Issue:  Vol. 47 / No. 47 / 23 November 2017
 

Queer author reinvents Jewish history in new book

NEWS


Andrew Ramer talked about his new book at the Pacific School of Religion. Photo: Michael Nugent
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A local queer Jewish man has published a new book that reinvents Jewish history, his own family, the Talmud, and the Hebrew Bible.

Andrew Ramer spoke about "Torah Told Different: Stories for a Pan/Poly/Post-Denominational World" earlier this month at the Pacific School of Religion's Center for LGBTQ and Gender Studies in Berkeley.

Ramer, 65, lives in Oakland. He is an ordained maggid (a sacred storyteller), teaches at USF's Swig Program in Jewish Studies and Social Justice, and is also the author of "Queering the Text: Biblical, Medieval, and Modern Jewish Stories." In all of his writings, Ramer is focused on telling stories.

"My dad was a failed playwright, and my mom an unpublished poet, so I was genetically programmed to write stories," said Ramer at the March 6 event.

"Every book I've done starts with the regrets and leftovers from previous books," he said. "I wanted to tell stories differently, create a distinct way of (re)telling stories. This book is a gift to my grandmothers, all of whom told me stories. The most true thing is a story, and we are a people of stories."

Ramer's Jewish and queer identities are deeply intertwined. "My tradition is you have to tell stories. It's a survival mechanism for outsiders," he said. He has attended and spoke at the Gay Spirit Visions Conference in North Carolina for over 20 years. That conference transformed Ramer, he said, as he overcame his shyness and learned to use the Jewish outsider's lens to tell gay, reimagined stories.

In Jewish culture, a midrash is a re-contextualization of a story. Ramer said, "Even the Bible is a midrash, a retelling of even older stories."

In "Torah Told Different," Ramer reinvented the Hebrew Bible, casting aside the two official Talmud (commentaries) and creates three new Talmud. Ramer does this to dismantle patriarchy and narratives, putting women back in stories where they used to be.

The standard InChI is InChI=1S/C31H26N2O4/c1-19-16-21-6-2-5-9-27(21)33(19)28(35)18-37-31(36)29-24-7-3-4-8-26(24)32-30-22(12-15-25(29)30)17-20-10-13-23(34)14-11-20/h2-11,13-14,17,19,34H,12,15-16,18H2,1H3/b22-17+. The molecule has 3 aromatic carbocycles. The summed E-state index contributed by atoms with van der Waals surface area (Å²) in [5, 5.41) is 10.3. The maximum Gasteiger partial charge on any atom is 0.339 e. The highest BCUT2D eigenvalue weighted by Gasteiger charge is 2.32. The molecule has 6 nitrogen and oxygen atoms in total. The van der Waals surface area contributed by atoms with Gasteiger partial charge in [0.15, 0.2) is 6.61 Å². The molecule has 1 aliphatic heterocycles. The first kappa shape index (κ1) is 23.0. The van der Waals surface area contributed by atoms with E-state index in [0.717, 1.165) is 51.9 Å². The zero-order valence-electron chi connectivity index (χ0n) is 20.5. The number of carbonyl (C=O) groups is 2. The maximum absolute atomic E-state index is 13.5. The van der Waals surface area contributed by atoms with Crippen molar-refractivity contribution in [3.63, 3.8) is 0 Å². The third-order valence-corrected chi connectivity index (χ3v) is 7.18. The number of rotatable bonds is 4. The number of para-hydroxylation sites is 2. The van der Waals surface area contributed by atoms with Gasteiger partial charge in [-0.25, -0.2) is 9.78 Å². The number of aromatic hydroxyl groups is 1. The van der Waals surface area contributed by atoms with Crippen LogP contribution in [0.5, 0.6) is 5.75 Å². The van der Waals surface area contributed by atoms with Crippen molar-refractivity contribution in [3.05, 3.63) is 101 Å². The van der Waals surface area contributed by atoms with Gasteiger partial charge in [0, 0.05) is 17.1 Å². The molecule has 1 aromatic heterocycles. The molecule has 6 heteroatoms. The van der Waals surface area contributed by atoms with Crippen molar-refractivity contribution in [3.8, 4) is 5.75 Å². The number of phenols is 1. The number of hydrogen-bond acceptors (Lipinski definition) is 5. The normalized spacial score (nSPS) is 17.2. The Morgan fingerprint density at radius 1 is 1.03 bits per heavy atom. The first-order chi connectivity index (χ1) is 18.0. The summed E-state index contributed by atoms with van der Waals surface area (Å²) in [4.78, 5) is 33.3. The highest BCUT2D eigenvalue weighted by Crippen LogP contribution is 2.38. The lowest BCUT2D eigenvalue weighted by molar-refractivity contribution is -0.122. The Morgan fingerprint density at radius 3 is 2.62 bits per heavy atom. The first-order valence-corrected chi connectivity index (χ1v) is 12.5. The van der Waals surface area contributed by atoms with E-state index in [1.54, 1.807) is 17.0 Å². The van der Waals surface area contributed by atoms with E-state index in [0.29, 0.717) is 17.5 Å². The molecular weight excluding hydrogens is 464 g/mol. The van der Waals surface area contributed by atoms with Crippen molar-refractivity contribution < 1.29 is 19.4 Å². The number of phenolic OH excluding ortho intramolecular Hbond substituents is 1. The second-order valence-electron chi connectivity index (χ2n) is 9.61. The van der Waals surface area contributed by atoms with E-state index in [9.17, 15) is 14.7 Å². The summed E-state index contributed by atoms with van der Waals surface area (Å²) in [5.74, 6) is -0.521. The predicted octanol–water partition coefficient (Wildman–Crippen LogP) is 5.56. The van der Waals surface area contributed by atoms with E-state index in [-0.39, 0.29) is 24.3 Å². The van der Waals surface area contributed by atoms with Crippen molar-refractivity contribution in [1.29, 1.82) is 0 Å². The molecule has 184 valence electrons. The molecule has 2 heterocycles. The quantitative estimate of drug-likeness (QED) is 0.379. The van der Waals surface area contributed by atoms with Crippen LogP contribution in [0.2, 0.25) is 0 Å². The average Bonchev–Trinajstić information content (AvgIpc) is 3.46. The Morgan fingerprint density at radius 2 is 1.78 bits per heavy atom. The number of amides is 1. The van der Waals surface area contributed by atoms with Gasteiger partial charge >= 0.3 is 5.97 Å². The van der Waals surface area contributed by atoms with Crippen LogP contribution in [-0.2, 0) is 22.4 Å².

Some of the Bible's stories have bothered Ramer his whole life; one in particular is Abraham's willingness to sacrifice his son Isaac.

"I thought this was not acceptable, so I rewrote it from a different perspective," he said, sharing a tale of Abraham's wife Sarah rejecting God's request to cast her child down a well; this stands in sharp relief to God's disappointment in Abraham for being ready to kill his son, forcing God to send down an angel at the last moment to intervene.

Another story recounts Elias' humorous and touching modern day encounter with God while he is in the bathtub. When Elias mentioned he is only half Jewish, God replied, "Well I have no religion myself," paraphrasing Gandhi's quote. God also said, "I am particularly fond of non-gendered languages," encouraging Elias to pick up Tagalog or another such language.

The feminist and queer storytelling in the Bay Area deeply impacted Ramer. "Living in Oakland, I was sitting at parties listening to Adrienne Rich and Audre Lorde speaking, and listening to them telling stories," he said.

"Some people write for now; I'm writing for after now," he said. "I love playing with words."

Touching on the current political climate, Ramer said, "I've never heard so many people say they keep thinking they're living in an alternate reality."

"Art is essential in such times, telling stories is essential. Is this the wake-up call we've been needing? It makes me think of AIDS, and all those alliances and clinics that were created, people that came together who otherwise would not have," he added.

"I use my privilege of resistance," he said. "I've lived long enough with incredible teachers, where I gradually felt empowered to tell the stories inside of me that I'd felt too scared to tell previously.

"So go and tell sacred stories – that will be the healing," Ramer said.

 

For more information, go to http://www.andrewramer.com.






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